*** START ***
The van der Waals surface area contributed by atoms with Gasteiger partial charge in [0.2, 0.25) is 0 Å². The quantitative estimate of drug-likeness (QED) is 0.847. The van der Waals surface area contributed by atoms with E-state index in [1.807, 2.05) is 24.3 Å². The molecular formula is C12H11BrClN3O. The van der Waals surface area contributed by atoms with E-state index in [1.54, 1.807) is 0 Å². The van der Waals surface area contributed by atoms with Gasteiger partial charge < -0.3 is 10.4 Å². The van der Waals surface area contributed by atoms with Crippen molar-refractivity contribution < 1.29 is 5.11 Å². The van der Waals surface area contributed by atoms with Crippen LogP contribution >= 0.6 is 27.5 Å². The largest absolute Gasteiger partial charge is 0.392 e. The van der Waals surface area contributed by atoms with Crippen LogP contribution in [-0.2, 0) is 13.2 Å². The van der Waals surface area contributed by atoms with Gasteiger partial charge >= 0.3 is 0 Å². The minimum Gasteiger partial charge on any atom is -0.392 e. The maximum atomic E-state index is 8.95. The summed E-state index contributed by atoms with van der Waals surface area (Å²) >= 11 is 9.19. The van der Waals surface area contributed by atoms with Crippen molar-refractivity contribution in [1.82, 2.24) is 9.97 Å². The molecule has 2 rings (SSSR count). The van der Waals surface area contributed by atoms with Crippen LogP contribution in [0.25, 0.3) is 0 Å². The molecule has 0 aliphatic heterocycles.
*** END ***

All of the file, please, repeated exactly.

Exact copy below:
The van der Waals surface area contributed by atoms with Gasteiger partial charge in [0.2, 0.25) is 0 Å². The quantitative estimate of drug-likeness (QED) is 0.847. The van der Waals surface area contributed by atoms with E-state index in [1.807, 2.05) is 24.3 Å². The molecular formula is C12H11BrClN3O. The van der Waals surface area contributed by atoms with E-state index in [1.54, 1.807) is 0 Å². The van der Waals surface area contributed by atoms with Gasteiger partial charge < -0.3 is 10.4 Å². The van der Waals surface area contributed by atoms with Crippen molar-refractivity contribution < 1.29 is 5.11 Å². The van der Waals surface area contributed by atoms with Crippen LogP contribution >= 0.6 is 27.5 Å². The largest absolute Gasteiger partial charge is 0.392 e. The van der Waals surface area contributed by atoms with Crippen LogP contribution in [-0.2, 0) is 13.2 Å². The van der Waals surface area contributed by atoms with Gasteiger partial charge >= 0.3 is 0 Å². The minimum Gasteiger partial charge on any atom is -0.392 e. The maximum atomic E-state index is 8.95. The summed E-state index contributed by atoms with van der Waals surface area (Å²) >= 11 is 9.19. The van der Waals surface area contributed by atoms with Crippen molar-refractivity contribution in [1.82, 2.24) is 9.97 Å². The molecule has 2 rings (SSSR count). The van der Waals surface area contributed by atoms with Crippen LogP contribution in [0.25, 0.3) is 0 Å². The molecule has 0 aliphatic heterocycles.